Liggett Group, which has put more than $3.5 million into fighting Proposition EE, on Thursday filed a lawsuit in federal court against the state, alleging that the General Assembly's legislation calling for higher minimum prices on certain kinds of cigarettes was unconstitutional.
The lawsuit also claimed that House Bill 20-1427 and Proposition EE, which resulted from it, violated the Commerce Clause of the U.S. Constitution and that it was rushed through the Colorado General Assembly and presented to the voters without complying with Colorado’s constitutional requirements.
In the filing, the plaintiffs said the General Assembly made a "backroom deal" with Phillip Morris (aka Altria) to ward off opposition on Proposition EE. Altria spent $12.4 million in 2016 to successfully defeat Amendment 72, which would have increased the taxes on tobacco by $1.75 per 20-pack of cigarettes. The measure failed, 53% to 47%.
The plaintiffs claimed by adding section 10 in the bill, which fixes the price of a pack of cigarettes at $7 from 2021 to 2024 and $7.50 thereafter, would "severely damage the ability of discount cigarette manufacturers to compete with Philip Morris and would solidify Philip Morris’s market dominance in Colorado."
The filing claimed that by fixing a minimum price for all cigarettes that discount manufacturers, such as Liggett, lose their competitive advantage. The filing said other states have instead raised prices by a percentage rather than establishing a fixed price.
"Section 10 will cost the discount brand smoker as much as $800 per year, more than twice as much as premium brand users, many of whom will see no price increase," and it will disproportionately impact "price sensitive" low-income and senior smokers, the lawsuit claimed.
HB 20-1427 was introduced on June 11 and received final passage just four days later, barely above the minimum three days for a legislative proposal to clear both chambers of the General Assembly. Its sponsors are Democratic Reps. Yadira Caraveo of Thornton, Julie McCluskie of Dillon, and Sens. Rhonda Fields of Aurora and Dominick Moreno of Commerce City.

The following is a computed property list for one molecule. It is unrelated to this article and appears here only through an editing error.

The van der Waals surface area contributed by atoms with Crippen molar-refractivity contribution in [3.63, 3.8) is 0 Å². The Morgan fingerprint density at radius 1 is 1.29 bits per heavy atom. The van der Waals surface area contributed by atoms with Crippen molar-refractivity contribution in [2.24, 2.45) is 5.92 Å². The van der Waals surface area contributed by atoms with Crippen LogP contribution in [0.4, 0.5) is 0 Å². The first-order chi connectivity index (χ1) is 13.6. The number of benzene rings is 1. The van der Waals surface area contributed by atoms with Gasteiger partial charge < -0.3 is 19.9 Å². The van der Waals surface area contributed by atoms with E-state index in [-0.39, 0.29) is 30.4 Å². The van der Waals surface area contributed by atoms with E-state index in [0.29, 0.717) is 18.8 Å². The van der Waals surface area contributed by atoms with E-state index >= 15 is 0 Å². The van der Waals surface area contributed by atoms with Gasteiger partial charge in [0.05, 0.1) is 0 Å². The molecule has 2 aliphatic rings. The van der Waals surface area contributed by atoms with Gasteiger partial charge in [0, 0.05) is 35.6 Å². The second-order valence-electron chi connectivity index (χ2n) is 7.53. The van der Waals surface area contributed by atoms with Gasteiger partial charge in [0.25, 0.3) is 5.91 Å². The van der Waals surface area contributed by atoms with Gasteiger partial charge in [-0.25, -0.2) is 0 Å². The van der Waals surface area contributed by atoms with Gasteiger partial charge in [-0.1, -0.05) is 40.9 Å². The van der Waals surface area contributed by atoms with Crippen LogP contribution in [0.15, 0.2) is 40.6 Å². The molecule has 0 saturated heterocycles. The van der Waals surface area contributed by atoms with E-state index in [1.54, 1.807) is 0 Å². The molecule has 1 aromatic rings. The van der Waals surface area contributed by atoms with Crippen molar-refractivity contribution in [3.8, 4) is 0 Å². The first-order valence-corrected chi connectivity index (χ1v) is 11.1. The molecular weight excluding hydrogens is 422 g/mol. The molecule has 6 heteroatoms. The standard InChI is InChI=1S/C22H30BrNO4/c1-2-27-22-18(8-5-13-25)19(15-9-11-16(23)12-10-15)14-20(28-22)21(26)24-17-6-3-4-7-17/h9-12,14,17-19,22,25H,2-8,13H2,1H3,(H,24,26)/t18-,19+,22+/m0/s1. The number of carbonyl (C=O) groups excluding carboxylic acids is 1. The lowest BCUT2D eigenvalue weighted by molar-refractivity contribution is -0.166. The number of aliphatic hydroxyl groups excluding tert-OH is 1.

The plaintiffs seized on that rapid passage in their filing, pointing out that the bill's Section 10 is void also because it was passed by the Colorado General Assembly "in violation of procedural and substantive requirements of Colorado’s Constitution, including, among others, requirements for full and fair debate in legislative committees and the General Assembly before passage. The Bill was rushed through the legislative process to avoid opposition by the Plaintiffs and the other parties who would have been able to point out the patent constitutional and other injustices of the Bill."
The lawsuit pointed out comments on the rush to pass the bill by several lawmakers, including Democratic Rep. Shannon Bird of Westminster, who said during the House Finance Committee hearing on June 11 that she hadn't read the bill but loved the policy, and voted for it just minutes later. However, Republican Janice Rich of Grand Junction said she could not vote for it because she hadn't read it.
"We got this bill after we even sat down in here," Rich said during the hearing. Because of the rush, "I can't support it right now."
The lawsuit also takes aim at what it called several violations of the state's single subject law. In one claim, the lawsuit said that if a bill title does not clearly express certain content in a bill, that omitted content is void. The bill's title does not include any provision related to Section 10. In addition, the bill's title says the bill is about cigarette and tobacco taxes, but the price fixing of a pack of cigarettes is not a tax, the lawsuit said.
The plaintiffs claimed that they were unaware of the bill until after it was passed. According to the Secretary of State's lobbyist database, Altria was represented on the bill by Doug Friednash of Brownstein Hyatt Farber Schreck. Liggett did not have a lobbyist at the Capitol during the 2020 session, according to the database.
In addition, the lawsuit pointed out that Section 10 is not included in the language of Proposition EE. While a description of Section 10 is in the Blue Book, the lawsuit claimed the Blue Book's information does not explain the "anti-competitive effects" on cigarette manufacturers, nor the impact on price-sensitive consumers. Liggett did submit that kind of language for inclusion in the Blue Book but it was rejected by the Legislative Council, which the plaintiffs claimed was a violation of its First Amendment rights of free speech.
The Wall Street Journal reported in May that Altria's market share has been impacted by COVID-19, with price-sensitive consumers turning to discount cigarettes.
Liggett was joined in the lawsuit by two other discount cigarette manufacturers, Vector Tobacco Inc. and Xcaliber International Ltd., LLC. They are seeking both a temporary and permanent injunction against enforcement of Section 10.
Proposition EE seeks to increase both taxes and prices on tobacco products, and a first-ever tax on vaping products. The revenue raised would backfill state budget cuts in K-12 education and eventually pay for early childhood education. The ballot measure's fiscal impact statements said it will raise "$87 million in state budget year 2020-21 and $176 million in state budget year 2021-22, the first full year under the measure. The amount of new revenue will increase as the measure is phased in, with $276 million expected to be generated in state budget year 2027-28."